Long before self-care was a household term, Jennifer Lopez was singing about it. Back in 2000, she sang in “Feelin’ So Good”: “I’m feeling so good/ I knew that I would/ Been taking care of myself like I should/ ‘Cause I don’t think anyone can bring me down/ Nothing in this world’s gon’ turn me around.” But while it may sound like Lopez’s positive relationship with herself was a given, it actually wasn’t an easy journey for her.
The pop star recently opened up about her path towards loving herself, which really took off after she exited her marriage to Marc Anthony in 2014. “I knew there was something going on that I did not understand,” she told People, adding that their divorce was the moment when she really took a microscope to her relationships with herself and with men. “I was done blaming other people — he did this or he did that — and I said to myself, no, it’s you.”
In the aftermath of her divorce, Lopez says she started to relearn who she is, with help from a therapist. “I grew up sharing a bed with my sisters from the time I was born, [and then] it was one boyfriend, and then another, and then a husband, and [so on], and I realized you’ve never been alone,” she said. “Until I could really learn to be happy on my own and love myself, these relationships were never going to work out, no matter what. That was a big turning point for me.”
Another turning point? Becoming a mom to 10-year-old twins Emme Maribel Muñiz and Maximilian David Muñiz. “Love was supposed to feel a certain way — just natural [with] a very selfless, unconditional pure quality,” she said of how her definition of the word changed as she raised them.
Only after she learned that was she able to enter into another relationship, this time with former baseball player Alex Rodriguez. “It wasn’t until I met Alex that I felt like, ‘Okay, I can be in a relationship again,’” she said. “Everything feels healthy and different…We bring something to each other’s lives that is profound, good and healthy.”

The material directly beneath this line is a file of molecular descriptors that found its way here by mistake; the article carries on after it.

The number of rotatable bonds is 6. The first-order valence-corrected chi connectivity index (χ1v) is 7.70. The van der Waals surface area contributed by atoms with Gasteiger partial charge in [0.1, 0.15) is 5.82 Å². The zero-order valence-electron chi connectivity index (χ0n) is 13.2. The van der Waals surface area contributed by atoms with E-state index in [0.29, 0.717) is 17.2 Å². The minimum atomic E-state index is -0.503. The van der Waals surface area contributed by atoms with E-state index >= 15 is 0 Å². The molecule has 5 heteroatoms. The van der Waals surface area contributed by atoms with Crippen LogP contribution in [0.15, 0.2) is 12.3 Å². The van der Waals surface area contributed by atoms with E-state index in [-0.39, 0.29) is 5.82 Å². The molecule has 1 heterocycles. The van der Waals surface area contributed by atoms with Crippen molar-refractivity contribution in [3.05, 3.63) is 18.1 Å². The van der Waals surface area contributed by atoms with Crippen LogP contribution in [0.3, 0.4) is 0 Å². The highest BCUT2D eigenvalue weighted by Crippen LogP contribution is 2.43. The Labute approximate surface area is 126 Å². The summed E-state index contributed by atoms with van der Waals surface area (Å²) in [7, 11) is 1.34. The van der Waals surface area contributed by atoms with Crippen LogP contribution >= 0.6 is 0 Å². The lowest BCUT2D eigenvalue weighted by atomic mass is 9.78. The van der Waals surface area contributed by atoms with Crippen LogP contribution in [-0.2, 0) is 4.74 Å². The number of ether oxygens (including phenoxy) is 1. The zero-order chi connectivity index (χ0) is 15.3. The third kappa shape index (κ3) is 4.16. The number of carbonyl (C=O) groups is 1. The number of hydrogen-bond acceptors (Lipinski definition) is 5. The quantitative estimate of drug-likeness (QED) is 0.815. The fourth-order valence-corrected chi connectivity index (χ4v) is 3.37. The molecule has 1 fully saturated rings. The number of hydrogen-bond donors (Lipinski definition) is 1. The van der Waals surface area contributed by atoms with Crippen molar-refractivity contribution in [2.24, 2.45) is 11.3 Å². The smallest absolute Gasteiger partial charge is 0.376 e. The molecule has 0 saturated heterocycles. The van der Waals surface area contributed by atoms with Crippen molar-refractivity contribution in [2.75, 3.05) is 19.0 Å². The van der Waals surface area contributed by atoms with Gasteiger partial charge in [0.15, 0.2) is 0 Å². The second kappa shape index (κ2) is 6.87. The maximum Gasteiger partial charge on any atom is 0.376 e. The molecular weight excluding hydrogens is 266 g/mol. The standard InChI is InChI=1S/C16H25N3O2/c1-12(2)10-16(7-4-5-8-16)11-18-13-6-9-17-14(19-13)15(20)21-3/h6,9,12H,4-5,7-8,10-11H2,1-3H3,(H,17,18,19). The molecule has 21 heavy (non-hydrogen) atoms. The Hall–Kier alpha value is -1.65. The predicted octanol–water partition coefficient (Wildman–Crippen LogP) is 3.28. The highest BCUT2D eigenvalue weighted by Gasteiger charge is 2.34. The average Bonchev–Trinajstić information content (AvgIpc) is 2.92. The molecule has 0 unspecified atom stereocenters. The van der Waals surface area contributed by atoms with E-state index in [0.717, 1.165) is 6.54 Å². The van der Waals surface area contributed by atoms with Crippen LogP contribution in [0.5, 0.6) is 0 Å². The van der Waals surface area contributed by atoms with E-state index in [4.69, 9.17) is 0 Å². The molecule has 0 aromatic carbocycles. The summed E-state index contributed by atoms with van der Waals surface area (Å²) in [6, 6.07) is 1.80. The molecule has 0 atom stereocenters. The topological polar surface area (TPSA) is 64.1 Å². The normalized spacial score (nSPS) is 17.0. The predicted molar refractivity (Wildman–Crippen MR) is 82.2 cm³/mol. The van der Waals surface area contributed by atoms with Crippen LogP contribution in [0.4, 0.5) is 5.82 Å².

That empathy for one another that Lopez is talking about is central to being in a successful relationship, as is compassion. “It is a hundred percent inevitable that love will stir our deepest longings and our oldest wounds,” Alexandra Solomon, Ph.D., a licensed clinical psychologist, clinical assistant professor at The Family Institute at Northwestern University, and author of Loving Bravely: 20 Lessons of Self-Discovery to Help You Get the Love You Want explains to Thrive. “We need what I call ‘relational self-awareness’ in order to work compassionately and curiously with all of what love awakens in us — the beautiful and the messy.”
A positive relationship with yourself, then, should be the basis of any relationship with someone else. “We have to have a good relationship with ourselves to be brave enough to be that vulnerable,” Solomon explains. “Our vulnerability invites our partner’s compassion,” she says. “All day long there is a conversation going on inside of your head. If that voice is self-critical (don’t be stupid! You’re weak! Don’t eat that!), you are much more likely to treat your partner with the same harshness, be incredibly sensitive to perceiving your partner as critical of you, or both. Self-compassion is the precursor for intimacy.” Take it from Lopez and Rodriguez.
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